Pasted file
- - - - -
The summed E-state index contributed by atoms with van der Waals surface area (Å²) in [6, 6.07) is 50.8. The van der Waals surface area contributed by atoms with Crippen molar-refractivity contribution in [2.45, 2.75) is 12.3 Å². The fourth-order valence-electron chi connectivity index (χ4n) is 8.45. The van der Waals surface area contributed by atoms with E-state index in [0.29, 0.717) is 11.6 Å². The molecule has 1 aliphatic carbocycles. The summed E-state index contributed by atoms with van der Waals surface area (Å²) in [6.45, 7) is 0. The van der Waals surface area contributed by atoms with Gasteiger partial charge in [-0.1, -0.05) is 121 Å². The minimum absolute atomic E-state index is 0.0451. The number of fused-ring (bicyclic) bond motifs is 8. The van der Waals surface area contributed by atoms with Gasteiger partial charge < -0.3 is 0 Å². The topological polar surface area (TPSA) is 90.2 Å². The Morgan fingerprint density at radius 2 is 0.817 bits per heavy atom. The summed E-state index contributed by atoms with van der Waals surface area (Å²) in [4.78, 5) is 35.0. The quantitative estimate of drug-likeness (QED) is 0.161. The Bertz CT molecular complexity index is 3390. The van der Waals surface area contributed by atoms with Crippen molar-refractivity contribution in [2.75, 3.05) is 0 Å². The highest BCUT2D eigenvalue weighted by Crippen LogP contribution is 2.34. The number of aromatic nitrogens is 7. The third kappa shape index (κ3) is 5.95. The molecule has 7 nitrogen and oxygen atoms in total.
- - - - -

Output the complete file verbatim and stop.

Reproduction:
The summed E-state index contributed by atoms with van der Waals surface area (Å²) in [6, 6.07) is 50.8. The van der Waals surface area contributed by atoms with Crippen molar-refractivity contribution in [2.45, 2.75) is 12.3 Å². The fourth-order valence-electron chi connectivity index (χ4n) is 8.45. The van der Waals surface area contributed by atoms with E-state index in [0.29, 0.717) is 11.6 Å². The molecule has 1 aliphatic carbocycles. The summed E-state index contributed by atoms with van der Waals surface area (Å²) in [6.45, 7) is 0. The van der Waals surface area contributed by atoms with Gasteiger partial charge in [-0.1, -0.05) is 121 Å². The minimum absolute atomic E-state index is 0.0451. The number of fused-ring (bicyclic) bond motifs is 8. The van der Waals surface area contributed by atoms with Gasteiger partial charge < -0.3 is 0 Å². The topological polar surface area (TPSA) is 90.2 Å². The Morgan fingerprint density at radius 2 is 0.817 bits per heavy atom. The summed E-state index contributed by atoms with van der Waals surface area (Å²) in [4.78, 5) is 35.0. The quantitative estimate of drug-likeness (QED) is 0.161. The Bertz CT molecular complexity index is 3390. The van der Waals surface area contributed by atoms with Crippen molar-refractivity contribution in [2.75, 3.05) is 0 Å². The highest BCUT2D eigenvalue weighted by Crippen LogP contribution is 2.34. The number of aromatic nitrogens is 7. The third kappa shape index (κ3) is 5.95. The molecule has 7 nitrogen and oxygen atoms in total.